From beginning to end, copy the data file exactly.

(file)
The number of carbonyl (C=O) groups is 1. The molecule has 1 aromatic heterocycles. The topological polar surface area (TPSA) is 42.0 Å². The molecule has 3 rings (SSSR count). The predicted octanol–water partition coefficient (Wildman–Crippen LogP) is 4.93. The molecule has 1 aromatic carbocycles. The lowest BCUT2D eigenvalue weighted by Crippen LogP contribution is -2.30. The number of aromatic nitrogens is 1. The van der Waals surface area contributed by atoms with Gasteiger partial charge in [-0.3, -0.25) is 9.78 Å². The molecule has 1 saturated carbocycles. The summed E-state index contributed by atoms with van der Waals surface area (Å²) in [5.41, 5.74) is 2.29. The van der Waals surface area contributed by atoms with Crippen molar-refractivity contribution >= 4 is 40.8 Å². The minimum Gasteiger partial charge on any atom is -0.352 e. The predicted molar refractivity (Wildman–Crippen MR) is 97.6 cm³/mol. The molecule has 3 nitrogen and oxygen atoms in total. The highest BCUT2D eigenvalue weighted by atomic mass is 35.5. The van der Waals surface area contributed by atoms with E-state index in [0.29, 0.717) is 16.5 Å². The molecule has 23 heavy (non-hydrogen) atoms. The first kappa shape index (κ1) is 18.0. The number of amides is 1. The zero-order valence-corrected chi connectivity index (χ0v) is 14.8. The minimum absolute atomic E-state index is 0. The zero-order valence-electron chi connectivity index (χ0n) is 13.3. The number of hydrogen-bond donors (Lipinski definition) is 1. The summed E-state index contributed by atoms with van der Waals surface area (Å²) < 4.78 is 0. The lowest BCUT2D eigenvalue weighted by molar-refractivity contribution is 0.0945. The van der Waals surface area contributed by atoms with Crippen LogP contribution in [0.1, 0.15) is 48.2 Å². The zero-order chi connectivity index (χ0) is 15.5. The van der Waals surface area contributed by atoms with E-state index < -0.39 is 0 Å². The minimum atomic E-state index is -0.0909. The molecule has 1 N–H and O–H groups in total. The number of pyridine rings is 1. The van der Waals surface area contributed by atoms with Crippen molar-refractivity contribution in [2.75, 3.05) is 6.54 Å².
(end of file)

The number of carbonyl (C=O) groups is 1. The molecule has 1 aromatic heterocycles. The topological polar surface area (TPSA) is 42.0 Å². The molecule has 3 rings (SSSR count). The predicted octanol–water partition coefficient (Wildman–Crippen LogP) is 4.93. The molecule has 1 aromatic carbocycles. The lowest BCUT2D eigenvalue weighted by Crippen LogP contribution is -2.30. The number of aromatic nitrogens is 1. The van der Waals surface area contributed by atoms with Gasteiger partial charge in [-0.3, -0.25) is 9.78 Å². The molecule has 1 saturated carbocycles. The summed E-state index contributed by atoms with van der Waals surface area (Å²) in [5.41, 5.74) is 2.29. The van der Waals surface area contributed by atoms with Crippen molar-refractivity contribution >= 4 is 40.8 Å². The minimum Gasteiger partial charge on any atom is -0.352 e. The predicted molar refractivity (Wildman–Crippen MR) is 97.6 cm³/mol. The molecule has 3 nitrogen and oxygen atoms in total. The highest BCUT2D eigenvalue weighted by atomic mass is 35.5. The van der Waals surface area contributed by atoms with E-state index in [0.29, 0.717) is 16.5 Å². The molecule has 23 heavy (non-hydrogen) atoms. The first kappa shape index (κ1) is 18.0. The number of amides is 1. The zero-order valence-corrected chi connectivity index (χ0v) is 14.8. The minimum absolute atomic E-state index is 0. The zero-order valence-electron chi connectivity index (χ0n) is 13.3. The number of hydrogen-bond donors (Lipinski definition) is 1. The summed E-state index contributed by atoms with van der Waals surface area (Å²) < 4.78 is 0. The lowest BCUT2D eigenvalue weighted by molar-refractivity contribution is 0.0945. The van der Waals surface area contributed by atoms with Crippen LogP contribution in [0.1, 0.15) is 48.2 Å². The zero-order chi connectivity index (χ0) is 15.5. The van der Waals surface area contributed by atoms with E-state index < -0.39 is 0 Å². The minimum atomic E-state index is -0.0909. The molecule has 1 N–H and O–H groups in total. The number of pyridine rings is 1. The van der Waals surface area contributed by atoms with Crippen molar-refractivity contribution in [2.75, 3.05) is 6.54 Å².